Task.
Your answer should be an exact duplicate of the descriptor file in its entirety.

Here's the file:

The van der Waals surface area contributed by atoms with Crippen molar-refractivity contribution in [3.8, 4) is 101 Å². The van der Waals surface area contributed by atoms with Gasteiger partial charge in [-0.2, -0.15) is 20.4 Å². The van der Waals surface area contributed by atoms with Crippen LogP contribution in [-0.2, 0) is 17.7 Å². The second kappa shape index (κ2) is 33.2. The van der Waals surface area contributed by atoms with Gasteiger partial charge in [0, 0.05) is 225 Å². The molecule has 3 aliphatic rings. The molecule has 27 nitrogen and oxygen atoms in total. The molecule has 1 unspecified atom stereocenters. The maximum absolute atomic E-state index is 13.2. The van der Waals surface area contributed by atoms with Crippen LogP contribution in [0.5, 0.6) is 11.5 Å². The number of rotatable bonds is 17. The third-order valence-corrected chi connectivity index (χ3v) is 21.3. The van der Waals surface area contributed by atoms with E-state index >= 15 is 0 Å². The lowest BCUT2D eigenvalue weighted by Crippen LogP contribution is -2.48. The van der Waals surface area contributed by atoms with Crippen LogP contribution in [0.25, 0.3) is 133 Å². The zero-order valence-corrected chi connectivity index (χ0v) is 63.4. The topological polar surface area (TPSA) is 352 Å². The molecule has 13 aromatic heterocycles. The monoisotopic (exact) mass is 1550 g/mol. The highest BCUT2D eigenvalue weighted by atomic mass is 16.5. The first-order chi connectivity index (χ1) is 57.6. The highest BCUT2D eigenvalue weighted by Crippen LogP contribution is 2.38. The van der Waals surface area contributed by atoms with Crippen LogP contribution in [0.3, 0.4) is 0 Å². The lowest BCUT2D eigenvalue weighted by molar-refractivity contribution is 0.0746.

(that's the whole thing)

The van der Waals surface area contributed by atoms with Crippen molar-refractivity contribution in [3.8, 4) is 101 Å². The van der Waals surface area contributed by atoms with Gasteiger partial charge in [-0.2, -0.15) is 20.4 Å². The van der Waals surface area contributed by atoms with Crippen LogP contribution in [-0.2, 0) is 17.7 Å². The second kappa shape index (κ2) is 33.2. The van der Waals surface area contributed by atoms with Gasteiger partial charge in [0, 0.05) is 225 Å². The molecule has 3 aliphatic rings. The molecule has 27 nitrogen and oxygen atoms in total. The molecule has 1 unspecified atom stereocenters. The maximum absolute atomic E-state index is 13.2. The van der Waals surface area contributed by atoms with Crippen LogP contribution in [0.5, 0.6) is 11.5 Å². The number of rotatable bonds is 17. The third-order valence-corrected chi connectivity index (χ3v) is 21.3. The van der Waals surface area contributed by atoms with E-state index >= 15 is 0 Å². The lowest BCUT2D eigenvalue weighted by Crippen LogP contribution is -2.48. The van der Waals surface area contributed by atoms with Crippen LogP contribution in [0.25, 0.3) is 133 Å². The zero-order valence-corrected chi connectivity index (χ0v) is 63.4. The topological polar surface area (TPSA) is 352 Å². The molecule has 13 aromatic heterocycles. The monoisotopic (exact) mass is 1550 g/mol. The highest BCUT2D eigenvalue weighted by atomic mass is 16.5. The first-order chi connectivity index (χ1) is 57.6. The highest BCUT2D eigenvalue weighted by Crippen LogP contribution is 2.38. The van der Waals surface area contributed by atoms with Crippen LogP contribution in [0.3, 0.4) is 0 Å². The lowest BCUT2D eigenvalue weighted by molar-refractivity contribution is 0.0746.